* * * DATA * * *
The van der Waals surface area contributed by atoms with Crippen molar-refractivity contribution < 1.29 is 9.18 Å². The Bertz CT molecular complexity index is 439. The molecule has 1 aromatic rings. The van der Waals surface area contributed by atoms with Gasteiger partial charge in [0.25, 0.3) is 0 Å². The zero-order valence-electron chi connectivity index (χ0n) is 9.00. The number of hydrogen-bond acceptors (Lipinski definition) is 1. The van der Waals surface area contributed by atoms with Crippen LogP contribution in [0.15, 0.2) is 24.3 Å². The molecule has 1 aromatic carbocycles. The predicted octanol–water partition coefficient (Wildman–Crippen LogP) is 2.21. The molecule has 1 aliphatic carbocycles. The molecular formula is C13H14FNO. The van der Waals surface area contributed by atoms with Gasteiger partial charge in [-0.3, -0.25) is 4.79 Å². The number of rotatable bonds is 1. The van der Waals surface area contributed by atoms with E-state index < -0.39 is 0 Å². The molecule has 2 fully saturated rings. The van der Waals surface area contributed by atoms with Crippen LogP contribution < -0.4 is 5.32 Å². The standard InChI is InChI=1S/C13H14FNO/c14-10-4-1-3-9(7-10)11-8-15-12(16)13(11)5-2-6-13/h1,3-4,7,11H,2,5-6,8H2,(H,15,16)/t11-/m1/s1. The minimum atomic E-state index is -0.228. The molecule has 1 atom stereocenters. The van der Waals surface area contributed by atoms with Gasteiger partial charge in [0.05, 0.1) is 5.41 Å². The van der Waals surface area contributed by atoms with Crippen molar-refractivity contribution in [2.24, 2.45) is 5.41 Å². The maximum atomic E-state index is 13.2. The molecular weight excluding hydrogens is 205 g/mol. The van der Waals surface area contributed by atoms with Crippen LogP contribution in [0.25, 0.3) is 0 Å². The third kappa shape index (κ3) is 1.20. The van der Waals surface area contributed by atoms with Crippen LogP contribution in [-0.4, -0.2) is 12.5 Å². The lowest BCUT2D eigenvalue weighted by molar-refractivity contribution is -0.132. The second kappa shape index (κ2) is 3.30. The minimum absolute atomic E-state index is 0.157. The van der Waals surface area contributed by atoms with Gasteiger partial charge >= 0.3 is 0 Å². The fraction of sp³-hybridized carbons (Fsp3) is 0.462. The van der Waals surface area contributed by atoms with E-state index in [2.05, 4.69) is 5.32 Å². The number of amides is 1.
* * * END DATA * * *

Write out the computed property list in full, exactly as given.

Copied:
The van der Waals surface area contributed by atoms with Crippen molar-refractivity contribution < 1.29 is 9.18 Å². The Bertz CT molecular complexity index is 439. The molecule has 1 aromatic rings. The van der Waals surface area contributed by atoms with Gasteiger partial charge in [0.25, 0.3) is 0 Å². The zero-order valence-electron chi connectivity index (χ0n) is 9.00. The number of hydrogen-bond acceptors (Lipinski definition) is 1. The van der Waals surface area contributed by atoms with Crippen LogP contribution in [0.15, 0.2) is 24.3 Å². The molecule has 1 aromatic carbocycles. The predicted octanol–water partition coefficient (Wildman–Crippen LogP) is 2.21. The molecule has 1 aliphatic carbocycles. The molecular formula is C13H14FNO. The van der Waals surface area contributed by atoms with Gasteiger partial charge in [-0.3, -0.25) is 4.79 Å². The number of rotatable bonds is 1. The van der Waals surface area contributed by atoms with E-state index < -0.39 is 0 Å². The molecule has 2 fully saturated rings. The van der Waals surface area contributed by atoms with Crippen LogP contribution < -0.4 is 5.32 Å². The standard InChI is InChI=1S/C13H14FNO/c14-10-4-1-3-9(7-10)11-8-15-12(16)13(11)5-2-6-13/h1,3-4,7,11H,2,5-6,8H2,(H,15,16)/t11-/m1/s1. The minimum atomic E-state index is -0.228. The molecule has 1 atom stereocenters. The van der Waals surface area contributed by atoms with Gasteiger partial charge in [0.05, 0.1) is 5.41 Å². The van der Waals surface area contributed by atoms with Crippen molar-refractivity contribution in [2.24, 2.45) is 5.41 Å². The maximum atomic E-state index is 13.2. The molecular weight excluding hydrogens is 205 g/mol. The van der Waals surface area contributed by atoms with Crippen LogP contribution in [0.25, 0.3) is 0 Å². The third kappa shape index (κ3) is 1.20. The van der Waals surface area contributed by atoms with Crippen LogP contribution in [-0.4, -0.2) is 12.5 Å². The lowest BCUT2D eigenvalue weighted by molar-refractivity contribution is -0.132. The second kappa shape index (κ2) is 3.30. The minimum absolute atomic E-state index is 0.157. The van der Waals surface area contributed by atoms with Gasteiger partial charge >= 0.3 is 0 Å². The fraction of sp³-hybridized carbons (Fsp3) is 0.462. The van der Waals surface area contributed by atoms with E-state index in [2.05, 4.69) is 5.32 Å². The number of amides is 1.